Volume 376, Issue 9738, Pages 312 - 314, 31 July 2010
HIV and women who use drugs: double neglect, double riskNabila El-Bassel a b , Assel Terlikbaeva b, Sophie Pinkham c
HIV infections continue to rise in drug-involved women, especially injecting drug users in Asia and eastern Europe,1 and in crack-cocaine users in the USA and other countries.2 Women who use drugs are doubly at risk for HIV infection via unprotected sex and unsafe injections.3 These women have exceptional needs that have not been addressed in current global HIV-prevention strategies.2, 4 Drug-treatment and HIV-prevention programmes are usually designed and run by men, and therefore might not be sensitive to the unique needs of women. Drug treatment, harm reduction, and HIV programmes for women are near universally underfunded despite evidence of efficacy.5 The challenges facing drug-involved women mandate a call to action for this often hidden and neglected population.
Many women who use drugs lack the power to negotiate safer sex.2, 4, 6 Yet, most available HIV-prevention strategies put the onus on women to insist on safe sex, increasing their risk of physical and sexual abuse.4, 6 Drug-involved women often rely on their partners to procure the drugs that they share,3, 4, 6 and because women are often injected by their partners,3 they are “second on the needle”, which increases their risk for infection by HIV and other pathogens. Refusing to share needles and syringes can also increase women's risk of physical and sexual intimate partner violence, further potentiating risks for HIV infection.6 Women who turn to alternative survival methods, such as sex trading,7 increase their risk of HIV infection and intimate partner violence and other traumatic experiences. The prevalence of lifetime sexual and physical intimate partner violence in drug-involved women, particularly in crack-cocaine users, are three times higher than in women who do not use drugs, and intimate partner violence is a major factor in HIV-infection risk.2, 4 However, too few evidence-based HIV-prevention strategies address these complex interactions holistically.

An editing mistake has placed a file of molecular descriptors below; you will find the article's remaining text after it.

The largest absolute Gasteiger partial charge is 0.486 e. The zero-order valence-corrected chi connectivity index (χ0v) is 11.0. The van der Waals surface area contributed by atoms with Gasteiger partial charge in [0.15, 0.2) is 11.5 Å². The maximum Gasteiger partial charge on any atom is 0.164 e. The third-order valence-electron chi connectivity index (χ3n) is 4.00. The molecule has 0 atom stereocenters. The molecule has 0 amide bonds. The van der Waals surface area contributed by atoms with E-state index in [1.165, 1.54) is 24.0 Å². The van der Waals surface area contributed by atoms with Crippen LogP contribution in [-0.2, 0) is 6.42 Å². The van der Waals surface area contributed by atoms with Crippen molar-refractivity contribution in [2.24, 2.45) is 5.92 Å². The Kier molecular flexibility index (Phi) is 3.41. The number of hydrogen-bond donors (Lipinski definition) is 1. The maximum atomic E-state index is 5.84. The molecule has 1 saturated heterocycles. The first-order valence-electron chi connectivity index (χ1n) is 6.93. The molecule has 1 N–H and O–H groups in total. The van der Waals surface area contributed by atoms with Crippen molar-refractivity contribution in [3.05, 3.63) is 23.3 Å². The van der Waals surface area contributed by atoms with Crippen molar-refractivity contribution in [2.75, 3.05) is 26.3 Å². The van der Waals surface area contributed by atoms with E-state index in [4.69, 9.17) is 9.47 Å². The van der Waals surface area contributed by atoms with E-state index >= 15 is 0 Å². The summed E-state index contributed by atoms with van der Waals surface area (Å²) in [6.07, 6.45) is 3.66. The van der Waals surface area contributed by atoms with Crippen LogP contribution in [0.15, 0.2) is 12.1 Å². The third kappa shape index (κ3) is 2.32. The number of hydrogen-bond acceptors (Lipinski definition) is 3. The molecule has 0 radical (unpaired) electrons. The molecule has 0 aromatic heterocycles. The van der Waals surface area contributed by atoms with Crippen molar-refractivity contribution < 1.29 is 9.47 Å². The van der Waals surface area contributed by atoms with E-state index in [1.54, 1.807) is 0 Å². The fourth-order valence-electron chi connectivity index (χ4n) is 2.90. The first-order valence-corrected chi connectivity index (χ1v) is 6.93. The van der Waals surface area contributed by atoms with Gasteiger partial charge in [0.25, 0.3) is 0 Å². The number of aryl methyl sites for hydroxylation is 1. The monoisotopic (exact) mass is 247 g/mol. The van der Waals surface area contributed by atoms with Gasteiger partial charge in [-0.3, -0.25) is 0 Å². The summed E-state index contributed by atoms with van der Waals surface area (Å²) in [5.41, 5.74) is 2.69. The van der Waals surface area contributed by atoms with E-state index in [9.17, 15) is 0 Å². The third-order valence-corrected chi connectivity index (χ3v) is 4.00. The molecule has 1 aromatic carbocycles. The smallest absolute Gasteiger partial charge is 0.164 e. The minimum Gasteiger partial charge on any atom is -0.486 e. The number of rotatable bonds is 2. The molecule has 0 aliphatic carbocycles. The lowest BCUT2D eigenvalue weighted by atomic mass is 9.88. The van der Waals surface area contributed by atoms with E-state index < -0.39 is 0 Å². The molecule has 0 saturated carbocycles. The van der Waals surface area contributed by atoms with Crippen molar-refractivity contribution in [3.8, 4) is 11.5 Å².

Few drug-treatment and HIV-prevention programmes attempt to help women who suffer intimate partner violence and sexual trauma, and fewer still emphasise reproductive health.2, 4 In many countries, pregnant drug users face major barriers to accessing HIV-prevention services and to staying in treatment, and many face criminal sanctions if they continue to use while pregnant.7 Most programmes do not educate clients on the effects of drug use on pregnancy, and many lack child-care provisions. The stigma and criminalisation of drug use during pregnancy drives women to conceal their addictions from health-care providers, keeping them from accessing HIV prevention, treatment, and care and from learning about prevention of mother-to-child transmission.7, 8 Failure to address the needs of pregnant drug-involved women will ensure that the cycle of addiction and HIV infection are passed to the next generation.